Technology in today’s world has become a double edged weapon where in the user has to very carefully and diligently carve out a balance between risks involved and the opportunity the technology can offer and needless to say, there is a very thin line demarcating the two. It has brought the world at a click away where in on a touch of a button we can access our families, co-workers, classmates, idols, mentors, neighbours, and even strangers. On one side, the Internet has made this whole such a smaller place that even the people with minimal resources can thrive and network bringing awareness to important socio-political movements and acting as a platform for crowd funding and different kind of fundraising for many noble causes and start ups and business ventures alike but on the other side, it is exposing the vulnerable strata of the society to the obnoxious deep dark world of deceit, black mail, bullying and crimes.
This rapid rise of technology-based communication during the past few decades has dramatically changed the social interactions, especially among teenagers and the internet which few years back was nothing more than an “extra” in everyday communication to now having become the “primary” and it seems the only mode of communication.
This shift from face-to-face communication to online communication has destroyed the conventional form of relationships and has created many unique and potentially harmful dynamics for social relationships and cyber bulling is one such global menace which has spread its tentacles over to the big, wide world of technology making it more dangerous than before.
Cyberbullying, as it is known, can occur anytime and anywhere – via email, texts, phones and social media websites. If not checked in time, the effects can be devastating- one such dynamic has recently been explored in the literature as cyberbullying.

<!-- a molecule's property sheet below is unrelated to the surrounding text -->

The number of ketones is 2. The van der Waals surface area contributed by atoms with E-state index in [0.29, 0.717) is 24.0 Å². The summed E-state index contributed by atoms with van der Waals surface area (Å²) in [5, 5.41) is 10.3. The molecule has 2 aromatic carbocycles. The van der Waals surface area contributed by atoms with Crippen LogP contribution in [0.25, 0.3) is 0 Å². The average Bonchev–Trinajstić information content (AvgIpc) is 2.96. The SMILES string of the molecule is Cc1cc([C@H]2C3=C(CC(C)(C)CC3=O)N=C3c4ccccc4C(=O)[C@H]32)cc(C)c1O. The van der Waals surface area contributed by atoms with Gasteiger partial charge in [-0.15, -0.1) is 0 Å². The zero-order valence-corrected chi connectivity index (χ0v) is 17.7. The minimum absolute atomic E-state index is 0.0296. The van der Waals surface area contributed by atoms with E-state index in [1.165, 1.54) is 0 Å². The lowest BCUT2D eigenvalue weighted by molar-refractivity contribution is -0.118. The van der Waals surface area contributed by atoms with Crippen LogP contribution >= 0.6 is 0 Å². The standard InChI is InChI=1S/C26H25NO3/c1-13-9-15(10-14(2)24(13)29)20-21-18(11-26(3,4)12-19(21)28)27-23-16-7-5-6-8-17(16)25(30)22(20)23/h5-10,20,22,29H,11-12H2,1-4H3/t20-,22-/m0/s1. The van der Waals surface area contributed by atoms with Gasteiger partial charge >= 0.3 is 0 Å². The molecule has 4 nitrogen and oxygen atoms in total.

There is no such study carried out by the Government/State agencies to assess the issue of cyber bulling within the four walls of the school/ college and within the wall less cyber space to the limited knowledge and understanding of the author. A popular report by a US market research company in 2015 suggests that, at the time, there were more mobile devices on the planet than people -8.6 billion devices versus 7.3 billion people. And by the end of 2018, the number of mobile devices in world will exceed 12 billion – an average of nearly 2 devices per user.
Looking back at last few years with the kind of information that is available, the worst fears are coming true with this demon becoming scarier with each passing year. The world’s biggest name in cyber world, the Microsoft conducted a survey in 2012, spanning across 25 countries around the word and it reported India as the third country in the ranking in terms of the number of online cases reported
What is more worry some is that the aforesaid figures can be taken as a very conservative estimate as a large chunk of cases go unreported for various reasons.
The people who are bullied in person are the ones who are bullied on line. While the bullying in person that is off -line bullying may allow the person to avoid the areas/places and situations that will put the victims face to face with the bully but cyber bulling has no such get away. The cyber bullying will follow the victim wherever the victim goes, be it alone or in a crowd, 24 hours a day, 7 days a week, 365 days a year. The hurtful contents posted online are done so anonymously and hence, difficult to stop or trace. Given the way the social media works, the contents so posted is quick to go viral, and reaches a large audience in the blink of an eye, making it difficult, even impossible, for authorities to delete the harmful content before it wrecks damage.
With the aforesaid findings in hand, it is clear that dealing with cyberbullying in India is truly a challenge. All pervasive nature of cyber bullying, coupled with technology getting advanced with each passing day aggravated by lack of professionals in police and enforcement agencies who have either nil or very limited understanding of the cyber space, coupled with lack of an appropriate and suitable legal mechanism in place makes the growth of cyberbullying an alarming trend across the globe and India is no exception.
The kind of offences committed in the cyber space like bullying, stalking, terrorism, cheating, Criminal breach of trust are quite akin to similar offences in the real world and are punishable. The fact remains that Information Technology Act, 2000 (IT Act) was not exactly enacted to deal with crimes in cyber space rather it was meant to deal with e-commerce and electronic records, and also to punish e-commerce offences. Offences such as intimidation, insult, annoying, harassment, defamation, etc. in cyber space continued to be punishable only under the IPC till the 2008 amendment to the IT Act. Section 66 A was introduced by way of amendment to deal with such crimes.